I make beans with an accent. I understand all of the elements, but they don’t always flow together as easily as I would like. A staple of Latin American cooking, I should know them better than I do. Having only developed a taste for them as an adult, I refused all forms of frijoles, lentejas, or garbanzos when I was younger. Now that I appreciate what I’ve been missing and want to make them all the time, I feel like I’m being punished for my earlier brattiness with inconsistent batches of beans. If only I’d paid better attention when my grandparents were cooking, I’d have a freezer full of stews and soups to get me through the winter. Read more
When I first found this recipe for a Brazo Gitano de Guayaba in Eating Cuban, I couldn’t wait to make it. Then strangely enough, I waited almost a year for the right occasion. I always associate brazo gitano (or jelly roll cakes) with my childhood, mostly because it was the object of a big sister-little sister showdown over a last bite that got us both in trouble (I’m sure I’ve been forgiven by now, though technically I may still be grounded). When my friend Aaron sent an invite for ORANGE, the opening of a tennis inspired playroom installation, I thought this orange-rum-guava rolled cake would be a good choice to bring. An avid tennis player, Aaron decided to create an indoor court in his Brooklyn apartment. Last night, the usual conversations-careers, politics, art- didn’t seem so adult when broken up by turns in a bright orange light-box court, smashing foam tennis balls around. A little summer, no waiting. The perfect tonic on a brutally cold day.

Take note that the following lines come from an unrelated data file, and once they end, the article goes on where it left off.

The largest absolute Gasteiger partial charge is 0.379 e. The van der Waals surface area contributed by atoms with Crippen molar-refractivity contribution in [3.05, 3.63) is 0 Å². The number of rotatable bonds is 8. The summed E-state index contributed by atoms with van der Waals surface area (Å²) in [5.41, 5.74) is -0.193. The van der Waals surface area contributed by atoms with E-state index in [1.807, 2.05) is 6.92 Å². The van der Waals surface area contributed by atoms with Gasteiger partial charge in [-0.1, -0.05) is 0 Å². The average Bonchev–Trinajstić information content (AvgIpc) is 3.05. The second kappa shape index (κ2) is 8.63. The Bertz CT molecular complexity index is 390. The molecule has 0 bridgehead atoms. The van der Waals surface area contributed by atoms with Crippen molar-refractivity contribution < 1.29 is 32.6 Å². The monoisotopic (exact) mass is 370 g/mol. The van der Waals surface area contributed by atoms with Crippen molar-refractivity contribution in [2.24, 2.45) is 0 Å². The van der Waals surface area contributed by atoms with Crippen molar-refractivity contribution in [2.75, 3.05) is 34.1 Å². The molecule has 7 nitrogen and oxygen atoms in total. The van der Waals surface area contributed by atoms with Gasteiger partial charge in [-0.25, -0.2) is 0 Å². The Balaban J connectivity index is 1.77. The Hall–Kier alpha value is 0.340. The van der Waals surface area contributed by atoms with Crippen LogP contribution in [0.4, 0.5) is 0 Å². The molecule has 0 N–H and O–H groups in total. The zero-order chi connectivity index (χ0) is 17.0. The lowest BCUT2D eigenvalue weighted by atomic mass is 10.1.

I’m not used to very much heat in my food. Though most people associate chili peppers with Latin America, food in the Caribbean is more often spicy than hot. While I love having a choice on one menu between caipirinhas and mojitos or lomo saltado and carne asada, trendy pan-Latin restaurants can add to the confusion. Friends insist that chipotle belongs in a Cuban sandwich, and ask me if I had elotes covered in chili powder growing up because they ordered it at Habana Outpost. The answers are complicated. I don’t want chipotle anywhere near my Cubano, but I look forward to my chili covered corn every summer (though not because I had it growing up, but because it’s so good).
I saw the announcement that El Bulli was closing for two years beginning in 2012, but it didn’t seem real until I read this interview with Ferran Adria in the Wall Street Journal. Not only is it true, but there are reasons. Outside of vague if-only-but-maybe future, I had no immediate plans to attempt a reservation. While I look forward to whatever innovations this hiatus will bring, I can’t help but regret that even if I’m lucky enough to visit future incarnations, I’d have missed an opportunity. Not ready to give up, I visited their website and saw that while 2010 is no longer available, there’s always the final 2011 season which hasn’t even begun. Already a remote possibility, there’s no reason to give up on the daydream months in between just yet.